Okay, so we're ready to begin the applique process. Basically, we're just outlining around cut-out shapes with a zig-zag stitch so they don't fray (since we can't really use a hem for this purpose here).

For this project, I went with Iron-On, Sewable, Heat & Bond. There are lots of options out there to use for interfacing, some of which let you remove the backing and stick the shape to the fabric like a sticker (which I wish I had gotten). The key things to look for, however, is that it can be ironed-on (to prevent it from sliding around when you're ready to start sewing), and sewable.

The first logo I made, I cut everything out prior to fusing the interfacing which made everything about 100x harder. So, learn from my errors, and the Superman logo instead.

Lay your emblem right side down on the wrong side of the fabric (if you have one). Cut around each piece with a 1/4" allowance or more. (I cheated here since for this portion my logo worked either way.)

Repeat with the interfacing, but this should be cut just a bit smaller than your fabric. (This helps to prevent it from sticking when you iron it to the fabric.) The interfacing should have the rough side (or which ever will be ironed to the back of the fabric) facing down.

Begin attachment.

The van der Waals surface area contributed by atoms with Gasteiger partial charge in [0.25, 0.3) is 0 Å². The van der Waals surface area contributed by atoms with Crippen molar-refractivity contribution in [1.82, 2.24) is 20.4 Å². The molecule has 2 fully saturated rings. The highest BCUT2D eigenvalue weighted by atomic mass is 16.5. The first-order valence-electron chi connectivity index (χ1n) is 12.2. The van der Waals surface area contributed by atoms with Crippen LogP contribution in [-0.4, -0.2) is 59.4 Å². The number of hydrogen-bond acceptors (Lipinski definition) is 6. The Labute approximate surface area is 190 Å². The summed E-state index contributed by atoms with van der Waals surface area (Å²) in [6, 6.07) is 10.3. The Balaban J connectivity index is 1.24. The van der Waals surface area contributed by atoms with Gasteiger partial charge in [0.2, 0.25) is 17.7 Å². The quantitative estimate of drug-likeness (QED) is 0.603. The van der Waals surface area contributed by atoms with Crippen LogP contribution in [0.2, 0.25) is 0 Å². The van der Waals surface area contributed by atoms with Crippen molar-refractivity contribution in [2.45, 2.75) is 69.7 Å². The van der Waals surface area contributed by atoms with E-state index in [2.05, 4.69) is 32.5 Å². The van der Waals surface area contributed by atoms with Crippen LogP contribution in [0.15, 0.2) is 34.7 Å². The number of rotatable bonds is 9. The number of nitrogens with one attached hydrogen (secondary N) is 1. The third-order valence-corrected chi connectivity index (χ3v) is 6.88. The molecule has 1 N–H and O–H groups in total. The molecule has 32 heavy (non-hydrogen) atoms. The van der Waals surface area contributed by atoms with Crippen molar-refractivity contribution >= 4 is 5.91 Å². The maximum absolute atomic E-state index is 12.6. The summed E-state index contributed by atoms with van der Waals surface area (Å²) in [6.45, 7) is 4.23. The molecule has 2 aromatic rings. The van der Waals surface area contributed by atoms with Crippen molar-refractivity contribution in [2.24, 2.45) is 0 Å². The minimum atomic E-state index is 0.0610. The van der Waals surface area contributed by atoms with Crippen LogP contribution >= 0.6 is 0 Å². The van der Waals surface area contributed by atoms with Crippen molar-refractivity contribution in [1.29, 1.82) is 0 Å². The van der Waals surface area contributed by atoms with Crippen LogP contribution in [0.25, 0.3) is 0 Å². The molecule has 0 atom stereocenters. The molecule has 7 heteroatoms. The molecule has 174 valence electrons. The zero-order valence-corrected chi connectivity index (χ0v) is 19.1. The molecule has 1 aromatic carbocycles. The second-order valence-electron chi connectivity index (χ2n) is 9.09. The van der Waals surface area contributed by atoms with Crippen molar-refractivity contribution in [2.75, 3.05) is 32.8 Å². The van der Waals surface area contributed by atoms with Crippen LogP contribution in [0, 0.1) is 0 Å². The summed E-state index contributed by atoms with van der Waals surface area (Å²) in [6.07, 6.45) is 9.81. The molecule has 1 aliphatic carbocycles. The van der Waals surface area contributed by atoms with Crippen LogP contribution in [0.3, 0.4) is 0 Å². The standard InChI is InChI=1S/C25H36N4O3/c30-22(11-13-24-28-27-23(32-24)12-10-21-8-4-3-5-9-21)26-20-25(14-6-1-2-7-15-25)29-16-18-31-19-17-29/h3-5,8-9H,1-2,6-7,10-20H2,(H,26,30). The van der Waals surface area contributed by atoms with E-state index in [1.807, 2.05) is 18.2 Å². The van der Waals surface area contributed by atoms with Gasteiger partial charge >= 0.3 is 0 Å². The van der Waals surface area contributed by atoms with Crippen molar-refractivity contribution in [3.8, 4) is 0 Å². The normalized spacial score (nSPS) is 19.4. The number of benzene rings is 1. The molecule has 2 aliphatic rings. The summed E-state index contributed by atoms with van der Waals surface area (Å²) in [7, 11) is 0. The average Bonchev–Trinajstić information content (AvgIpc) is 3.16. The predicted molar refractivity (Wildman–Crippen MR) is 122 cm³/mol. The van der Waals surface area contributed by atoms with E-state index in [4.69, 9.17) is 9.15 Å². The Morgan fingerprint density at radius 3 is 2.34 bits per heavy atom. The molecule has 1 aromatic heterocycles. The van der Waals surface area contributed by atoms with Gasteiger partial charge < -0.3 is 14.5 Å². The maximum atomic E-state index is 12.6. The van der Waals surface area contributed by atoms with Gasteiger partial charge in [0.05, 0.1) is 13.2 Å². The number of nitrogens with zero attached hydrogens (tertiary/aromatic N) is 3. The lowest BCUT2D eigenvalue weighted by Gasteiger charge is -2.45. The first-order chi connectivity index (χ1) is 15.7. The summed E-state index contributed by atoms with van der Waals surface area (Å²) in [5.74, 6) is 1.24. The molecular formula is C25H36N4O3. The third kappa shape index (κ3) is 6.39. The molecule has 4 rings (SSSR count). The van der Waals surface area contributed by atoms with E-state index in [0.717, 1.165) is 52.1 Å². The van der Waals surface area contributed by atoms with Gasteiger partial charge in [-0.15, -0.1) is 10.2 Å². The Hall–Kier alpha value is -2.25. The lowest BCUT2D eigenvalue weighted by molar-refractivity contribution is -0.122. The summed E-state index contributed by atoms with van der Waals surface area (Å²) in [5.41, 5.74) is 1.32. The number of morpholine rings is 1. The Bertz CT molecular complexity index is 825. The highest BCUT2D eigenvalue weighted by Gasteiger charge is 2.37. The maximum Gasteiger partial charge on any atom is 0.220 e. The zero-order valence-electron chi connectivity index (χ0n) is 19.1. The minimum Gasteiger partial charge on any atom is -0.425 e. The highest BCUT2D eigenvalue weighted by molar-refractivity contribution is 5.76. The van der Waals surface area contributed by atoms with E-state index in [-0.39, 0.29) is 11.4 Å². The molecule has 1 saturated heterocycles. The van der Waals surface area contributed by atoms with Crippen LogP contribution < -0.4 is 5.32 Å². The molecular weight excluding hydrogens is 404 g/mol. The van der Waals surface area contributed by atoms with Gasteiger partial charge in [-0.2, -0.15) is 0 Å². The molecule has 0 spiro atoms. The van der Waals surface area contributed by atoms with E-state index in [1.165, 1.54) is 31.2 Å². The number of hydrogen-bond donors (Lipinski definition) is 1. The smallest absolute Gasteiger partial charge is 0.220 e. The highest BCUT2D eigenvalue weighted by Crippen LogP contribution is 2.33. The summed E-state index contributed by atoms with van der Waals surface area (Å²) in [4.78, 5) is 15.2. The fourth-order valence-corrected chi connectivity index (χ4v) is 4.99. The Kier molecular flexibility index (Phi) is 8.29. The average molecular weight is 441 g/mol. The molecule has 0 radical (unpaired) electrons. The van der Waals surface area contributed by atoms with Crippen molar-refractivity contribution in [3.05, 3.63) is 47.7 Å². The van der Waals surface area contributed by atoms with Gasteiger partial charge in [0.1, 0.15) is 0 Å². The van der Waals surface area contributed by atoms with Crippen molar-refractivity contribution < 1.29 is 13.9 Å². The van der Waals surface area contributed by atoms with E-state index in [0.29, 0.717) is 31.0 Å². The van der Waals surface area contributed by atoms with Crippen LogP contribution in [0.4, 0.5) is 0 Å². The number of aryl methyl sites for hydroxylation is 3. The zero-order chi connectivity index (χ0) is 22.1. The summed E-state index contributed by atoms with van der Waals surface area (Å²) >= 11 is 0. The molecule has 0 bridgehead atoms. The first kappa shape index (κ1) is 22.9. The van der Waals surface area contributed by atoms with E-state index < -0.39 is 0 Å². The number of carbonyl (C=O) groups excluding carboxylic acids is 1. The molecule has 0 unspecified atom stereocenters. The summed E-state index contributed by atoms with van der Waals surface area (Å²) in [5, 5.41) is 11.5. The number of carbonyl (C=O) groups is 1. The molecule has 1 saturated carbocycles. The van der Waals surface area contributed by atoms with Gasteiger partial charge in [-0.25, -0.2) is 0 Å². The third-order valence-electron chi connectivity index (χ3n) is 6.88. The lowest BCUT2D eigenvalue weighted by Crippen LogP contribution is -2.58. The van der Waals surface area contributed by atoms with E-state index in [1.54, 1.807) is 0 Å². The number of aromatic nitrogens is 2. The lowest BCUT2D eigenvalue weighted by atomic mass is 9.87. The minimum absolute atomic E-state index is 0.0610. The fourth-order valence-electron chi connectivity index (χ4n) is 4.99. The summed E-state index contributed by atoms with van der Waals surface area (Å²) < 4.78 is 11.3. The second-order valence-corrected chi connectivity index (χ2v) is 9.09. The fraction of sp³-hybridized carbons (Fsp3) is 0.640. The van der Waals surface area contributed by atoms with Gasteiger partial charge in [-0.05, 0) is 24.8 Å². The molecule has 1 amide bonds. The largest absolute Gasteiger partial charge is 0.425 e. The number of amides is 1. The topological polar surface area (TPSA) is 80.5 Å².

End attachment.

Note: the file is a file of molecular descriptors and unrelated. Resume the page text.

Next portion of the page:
Follow the directions on the back of the package of interfacing to adhere the interfacing to the wrong side of the fabric.

Place your emblem on top of the interfacing, right side down, and trace around it. Cut out the pieces.

Once everything is cut out, lay out your pieces to see if everything matches up.

Now, you can attach the pieces in a couple different ways. With the Batman logo, I stitched the bottom layer (the yellow oval) to the fabric, then stitched on the bat. With the Superman logo, I was a little more leery of the fabric shifting as I sewed the top piece, so I stitched together the inside edging first, then attached the emblem as a whole to the red layer of fabric. Either way works.